Candy makers go after Obama over impasse on Mexican tariffs

The nation's candy makers this week slammed Washington policymakers for failing to settle a trade dispute with one of their most lucrative export markets: Mexico. 

The impasse, the National Confectioners Association warned Friday, will ding the industry with a 20 percent tax on tens of millions of dollars worth of chewing gum and chocolate products heading south of the border.

"Dozens of U.S. gum and chocolate makers large and small will immediately feel the effects of these duties," NCA President Larry Graham said in a statement

The concerns come in response to this week's announcement by the Mexican government that it would expand the number of products subject to new border taxes — a move designed to pressure the U.S. to allow Mexican long-haul trucks on U.S. roadways. 

Though the North American Free Trade Agreement (NAFTA) allowed for those trucks to enter the U.S. beginning in 2000, concerns over the safety of those vehicles and the competence of their drivers — not to mention pressure from unions and U.S. trucking companies — has so far kept them out.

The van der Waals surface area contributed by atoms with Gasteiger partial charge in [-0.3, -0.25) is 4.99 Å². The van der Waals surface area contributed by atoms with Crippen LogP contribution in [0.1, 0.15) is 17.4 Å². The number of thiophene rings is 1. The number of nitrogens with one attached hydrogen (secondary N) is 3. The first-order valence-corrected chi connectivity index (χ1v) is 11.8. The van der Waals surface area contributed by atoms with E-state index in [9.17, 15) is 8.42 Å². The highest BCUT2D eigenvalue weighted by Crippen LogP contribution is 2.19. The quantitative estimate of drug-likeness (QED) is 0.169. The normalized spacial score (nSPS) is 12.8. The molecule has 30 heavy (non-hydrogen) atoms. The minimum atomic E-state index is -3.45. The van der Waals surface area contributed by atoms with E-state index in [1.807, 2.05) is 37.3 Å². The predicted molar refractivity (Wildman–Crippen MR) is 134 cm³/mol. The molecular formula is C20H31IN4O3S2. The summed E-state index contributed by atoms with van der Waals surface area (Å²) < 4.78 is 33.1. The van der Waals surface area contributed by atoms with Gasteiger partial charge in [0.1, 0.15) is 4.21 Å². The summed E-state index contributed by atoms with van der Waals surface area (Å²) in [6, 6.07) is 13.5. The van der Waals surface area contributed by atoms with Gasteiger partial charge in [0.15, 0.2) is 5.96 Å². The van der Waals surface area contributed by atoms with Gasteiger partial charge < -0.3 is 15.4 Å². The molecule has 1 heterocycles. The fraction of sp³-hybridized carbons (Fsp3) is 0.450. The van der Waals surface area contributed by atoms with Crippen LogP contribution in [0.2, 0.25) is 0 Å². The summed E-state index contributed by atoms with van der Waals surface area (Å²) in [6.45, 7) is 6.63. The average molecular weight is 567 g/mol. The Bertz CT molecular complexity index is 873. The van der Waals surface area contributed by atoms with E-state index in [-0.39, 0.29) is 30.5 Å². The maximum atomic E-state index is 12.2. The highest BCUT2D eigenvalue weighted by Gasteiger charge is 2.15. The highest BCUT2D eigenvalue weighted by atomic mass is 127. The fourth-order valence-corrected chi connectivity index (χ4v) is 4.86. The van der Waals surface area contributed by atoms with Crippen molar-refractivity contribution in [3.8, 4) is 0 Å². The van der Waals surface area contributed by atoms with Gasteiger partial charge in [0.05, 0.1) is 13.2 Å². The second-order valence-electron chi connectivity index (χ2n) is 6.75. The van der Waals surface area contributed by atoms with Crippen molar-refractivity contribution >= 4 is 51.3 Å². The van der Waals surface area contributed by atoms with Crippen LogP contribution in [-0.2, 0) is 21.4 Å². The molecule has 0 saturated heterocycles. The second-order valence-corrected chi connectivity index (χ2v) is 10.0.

As a result, Mexico last year slapped new border taxes on 89 U.S.-made products, including many agriculture products. This week, Mexican officials expanded that number to 99.

"Previously, confections from the United States crossed the border duty-free under NAFTA," Graham said, estimating that $45 million worth of confections would be subject to the new tax.

The U.S. Chamber of Commerce estimates the tariffs have cost the United States at least 25,000 jobs.